This year is especially critical for Juba: It is marking another year without holding elections.

But it must also work on ending a transition by holding the elections. Initially scheduled for December, it remains uncertain as stakeholders in government haggle on whether that is possible.

“President Kiir has an opportunity to make a significant impact by curtailing the NSS broad powers and fostering a more rights-respecting environment in South Sudan,” Halima Ahmed, Research Associate with Af4HA added.

Freedom is one thing Juba has mostly missed ever since it gained independence. After two deadly wars after independence, leaders agreed on peace among themselves, creating a coalition government that was initially meant to last until last year in February. They decided to extend it by 24 months.

On July 9, Antony Blinken, the US Secretary of State said South Sudan should not depart from the hope it gave its people and the world: That of establishing a democratic, just and peaceful society.

“The United States calls on South Sudan’s leaders to take the steps necessary to meet these expectations and to guarantee their people a future of peace and the ability to choose their leaders through genuine and peaceful elections,” Blinken said.

“We urge the transitional government to start using public financial resources transparently for the good of all the people of South Sudan. We also call on the transitional government to create an environment that is conducive for the effective provision of international donor assistance, including by reducing the costs and risks faced by those trying to help the South Sudanese people.”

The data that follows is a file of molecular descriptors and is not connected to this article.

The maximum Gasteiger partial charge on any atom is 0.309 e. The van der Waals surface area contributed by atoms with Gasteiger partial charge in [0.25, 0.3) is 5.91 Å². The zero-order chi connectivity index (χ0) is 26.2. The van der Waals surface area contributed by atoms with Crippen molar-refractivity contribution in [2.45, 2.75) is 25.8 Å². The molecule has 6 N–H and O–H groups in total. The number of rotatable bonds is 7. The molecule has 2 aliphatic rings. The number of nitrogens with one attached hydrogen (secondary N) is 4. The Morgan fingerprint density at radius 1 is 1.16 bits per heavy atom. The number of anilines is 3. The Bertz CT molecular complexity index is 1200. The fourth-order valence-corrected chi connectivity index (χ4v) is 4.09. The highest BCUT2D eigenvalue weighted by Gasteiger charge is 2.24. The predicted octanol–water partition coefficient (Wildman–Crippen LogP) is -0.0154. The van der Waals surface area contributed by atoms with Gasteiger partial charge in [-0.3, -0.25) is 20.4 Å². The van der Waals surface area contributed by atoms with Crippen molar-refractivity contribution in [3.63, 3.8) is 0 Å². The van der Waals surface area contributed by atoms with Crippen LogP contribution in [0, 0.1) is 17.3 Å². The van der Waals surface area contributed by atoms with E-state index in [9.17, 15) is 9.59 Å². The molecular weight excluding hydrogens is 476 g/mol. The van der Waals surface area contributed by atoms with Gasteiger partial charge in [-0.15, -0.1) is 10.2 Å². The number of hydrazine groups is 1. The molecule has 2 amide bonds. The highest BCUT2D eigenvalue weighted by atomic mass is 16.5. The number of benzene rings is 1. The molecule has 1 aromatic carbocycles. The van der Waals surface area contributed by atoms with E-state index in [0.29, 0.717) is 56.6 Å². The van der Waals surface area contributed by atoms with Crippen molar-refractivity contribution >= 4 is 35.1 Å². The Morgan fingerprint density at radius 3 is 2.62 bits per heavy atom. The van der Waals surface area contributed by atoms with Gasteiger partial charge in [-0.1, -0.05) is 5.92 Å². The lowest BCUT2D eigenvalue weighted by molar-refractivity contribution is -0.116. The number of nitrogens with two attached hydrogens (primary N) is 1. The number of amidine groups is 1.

Juba’s situation is that it has only been able to partially implement the Revitalised Agreement on the Resolution of the Conflict in South Sudan (R-ARCSS), which brought together the government and its former enemies on the battlefield. There has been some success in the attempts to integrate opposition troops and create a single national army.

The aftermath of that war continues to be felt today, with thousands of people still in need of humanitarian assistance, which was recently worsened by incessant flooding.

On Independence Day, President Salva Kiir appealed to the country’s citizens to focus on development and improving economic growth.

“I encourage the staff of the Bank of South Sudan to cooperate with the staff of our institution to advance the positives of the government. I urge other government institutions and citizens to focus on development and improving economic growth,” said President Kiir at the anniversary that has not been celebrated for three years the line.